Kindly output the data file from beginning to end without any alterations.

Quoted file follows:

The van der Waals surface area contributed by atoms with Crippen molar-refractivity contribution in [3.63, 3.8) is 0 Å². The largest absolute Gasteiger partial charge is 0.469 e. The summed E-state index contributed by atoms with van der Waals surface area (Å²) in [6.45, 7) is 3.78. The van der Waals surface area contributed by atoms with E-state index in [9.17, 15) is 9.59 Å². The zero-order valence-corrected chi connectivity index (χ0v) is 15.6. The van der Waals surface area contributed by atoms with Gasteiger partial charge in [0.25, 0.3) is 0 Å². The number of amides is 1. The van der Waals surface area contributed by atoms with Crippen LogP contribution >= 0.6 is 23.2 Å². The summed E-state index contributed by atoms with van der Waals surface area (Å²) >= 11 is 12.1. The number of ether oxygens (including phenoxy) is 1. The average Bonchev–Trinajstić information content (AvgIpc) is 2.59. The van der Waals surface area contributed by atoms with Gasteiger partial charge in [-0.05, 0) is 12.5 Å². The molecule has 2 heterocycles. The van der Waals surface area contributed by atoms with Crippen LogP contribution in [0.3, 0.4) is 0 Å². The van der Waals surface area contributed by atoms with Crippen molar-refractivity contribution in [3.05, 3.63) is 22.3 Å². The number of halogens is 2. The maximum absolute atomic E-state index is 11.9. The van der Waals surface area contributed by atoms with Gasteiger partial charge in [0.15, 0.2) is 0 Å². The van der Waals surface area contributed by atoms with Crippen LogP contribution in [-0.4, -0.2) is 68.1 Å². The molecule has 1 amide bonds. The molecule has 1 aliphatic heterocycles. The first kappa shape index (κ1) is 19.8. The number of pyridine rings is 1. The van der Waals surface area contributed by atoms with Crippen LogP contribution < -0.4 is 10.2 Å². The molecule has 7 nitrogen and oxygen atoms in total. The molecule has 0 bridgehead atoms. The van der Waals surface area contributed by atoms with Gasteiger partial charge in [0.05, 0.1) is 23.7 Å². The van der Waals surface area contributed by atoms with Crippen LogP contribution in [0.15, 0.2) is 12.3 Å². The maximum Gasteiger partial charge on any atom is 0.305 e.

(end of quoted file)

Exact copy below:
The van der Waals surface area contributed by atoms with Crippen molar-refractivity contribution in [3.63, 3.8) is 0 Å². The largest absolute Gasteiger partial charge is 0.469 e. The summed E-state index contributed by atoms with van der Waals surface area (Å²) in [6.45, 7) is 3.78. The van der Waals surface area contributed by atoms with E-state index in [9.17, 15) is 9.59 Å². The zero-order valence-corrected chi connectivity index (χ0v) is 15.6. The van der Waals surface area contributed by atoms with Gasteiger partial charge in [0.25, 0.3) is 0 Å². The number of amides is 1. The van der Waals surface area contributed by atoms with Crippen LogP contribution >= 0.6 is 23.2 Å². The summed E-state index contributed by atoms with van der Waals surface area (Å²) >= 11 is 12.1. The number of ether oxygens (including phenoxy) is 1. The average Bonchev–Trinajstić information content (AvgIpc) is 2.59. The van der Waals surface area contributed by atoms with Gasteiger partial charge in [-0.05, 0) is 12.5 Å². The molecule has 2 heterocycles. The van der Waals surface area contributed by atoms with Crippen LogP contribution in [0.3, 0.4) is 0 Å². The van der Waals surface area contributed by atoms with Crippen molar-refractivity contribution in [3.05, 3.63) is 22.3 Å². The number of halogens is 2. The maximum absolute atomic E-state index is 11.9. The van der Waals surface area contributed by atoms with Gasteiger partial charge in [0.15, 0.2) is 0 Å². The van der Waals surface area contributed by atoms with Crippen LogP contribution in [-0.4, -0.2) is 68.1 Å². The molecule has 1 amide bonds. The molecule has 1 aliphatic heterocycles. The first kappa shape index (κ1) is 19.8. The number of pyridine rings is 1. The van der Waals surface area contributed by atoms with Crippen LogP contribution < -0.4 is 10.2 Å². The molecule has 7 nitrogen and oxygen atoms in total. The molecule has 0 bridgehead atoms. The van der Waals surface area contributed by atoms with Gasteiger partial charge in [0.05, 0.1) is 23.7 Å². The van der Waals surface area contributed by atoms with Crippen LogP contribution in [0.15, 0.2) is 12.3 Å². The maximum Gasteiger partial charge on any atom is 0.305 e.